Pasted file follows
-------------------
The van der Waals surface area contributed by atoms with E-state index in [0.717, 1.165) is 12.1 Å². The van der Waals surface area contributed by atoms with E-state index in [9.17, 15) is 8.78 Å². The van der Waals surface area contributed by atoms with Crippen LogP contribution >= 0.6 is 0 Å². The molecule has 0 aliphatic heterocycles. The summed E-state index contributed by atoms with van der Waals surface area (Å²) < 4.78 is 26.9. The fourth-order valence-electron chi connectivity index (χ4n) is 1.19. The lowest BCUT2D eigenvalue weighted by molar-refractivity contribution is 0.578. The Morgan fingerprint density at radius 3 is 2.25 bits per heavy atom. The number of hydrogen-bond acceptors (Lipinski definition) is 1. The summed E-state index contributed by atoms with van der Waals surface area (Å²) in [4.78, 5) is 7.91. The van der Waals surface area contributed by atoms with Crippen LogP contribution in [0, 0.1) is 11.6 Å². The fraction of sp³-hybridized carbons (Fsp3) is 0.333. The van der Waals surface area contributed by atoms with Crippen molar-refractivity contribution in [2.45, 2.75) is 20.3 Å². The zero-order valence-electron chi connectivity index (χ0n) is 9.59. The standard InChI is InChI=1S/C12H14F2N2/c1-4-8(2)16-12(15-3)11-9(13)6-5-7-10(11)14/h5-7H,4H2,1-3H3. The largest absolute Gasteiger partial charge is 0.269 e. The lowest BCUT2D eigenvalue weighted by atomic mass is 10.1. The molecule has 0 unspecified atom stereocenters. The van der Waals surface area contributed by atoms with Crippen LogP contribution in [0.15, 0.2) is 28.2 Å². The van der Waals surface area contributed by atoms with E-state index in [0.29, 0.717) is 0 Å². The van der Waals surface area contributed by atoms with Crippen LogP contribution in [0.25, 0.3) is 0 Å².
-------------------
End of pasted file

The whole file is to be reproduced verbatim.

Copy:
The van der Waals surface area contributed by atoms with E-state index in [0.717, 1.165) is 12.1 Å². The van der Waals surface area contributed by atoms with E-state index in [9.17, 15) is 8.78 Å². The van der Waals surface area contributed by atoms with Crippen LogP contribution >= 0.6 is 0 Å². The molecule has 0 aliphatic heterocycles. The summed E-state index contributed by atoms with van der Waals surface area (Å²) < 4.78 is 26.9. The fourth-order valence-electron chi connectivity index (χ4n) is 1.19. The lowest BCUT2D eigenvalue weighted by molar-refractivity contribution is 0.578. The Morgan fingerprint density at radius 3 is 2.25 bits per heavy atom. The number of hydrogen-bond acceptors (Lipinski definition) is 1. The summed E-state index contributed by atoms with van der Waals surface area (Å²) in [4.78, 5) is 7.91. The van der Waals surface area contributed by atoms with Crippen LogP contribution in [0, 0.1) is 11.6 Å². The fraction of sp³-hybridized carbons (Fsp3) is 0.333. The van der Waals surface area contributed by atoms with Crippen molar-refractivity contribution in [2.45, 2.75) is 20.3 Å². The zero-order valence-electron chi connectivity index (χ0n) is 9.59. The standard InChI is InChI=1S/C12H14F2N2/c1-4-8(2)16-12(15-3)11-9(13)6-5-7-10(11)14/h5-7H,4H2,1-3H3. The largest absolute Gasteiger partial charge is 0.269 e. The lowest BCUT2D eigenvalue weighted by atomic mass is 10.1. The molecule has 0 unspecified atom stereocenters. The van der Waals surface area contributed by atoms with Crippen LogP contribution in [0.15, 0.2) is 28.2 Å². The van der Waals surface area contributed by atoms with E-state index in [0.29, 0.717) is 0 Å². The van der Waals surface area contributed by atoms with Crippen LogP contribution in [0.25, 0.3) is 0 Å².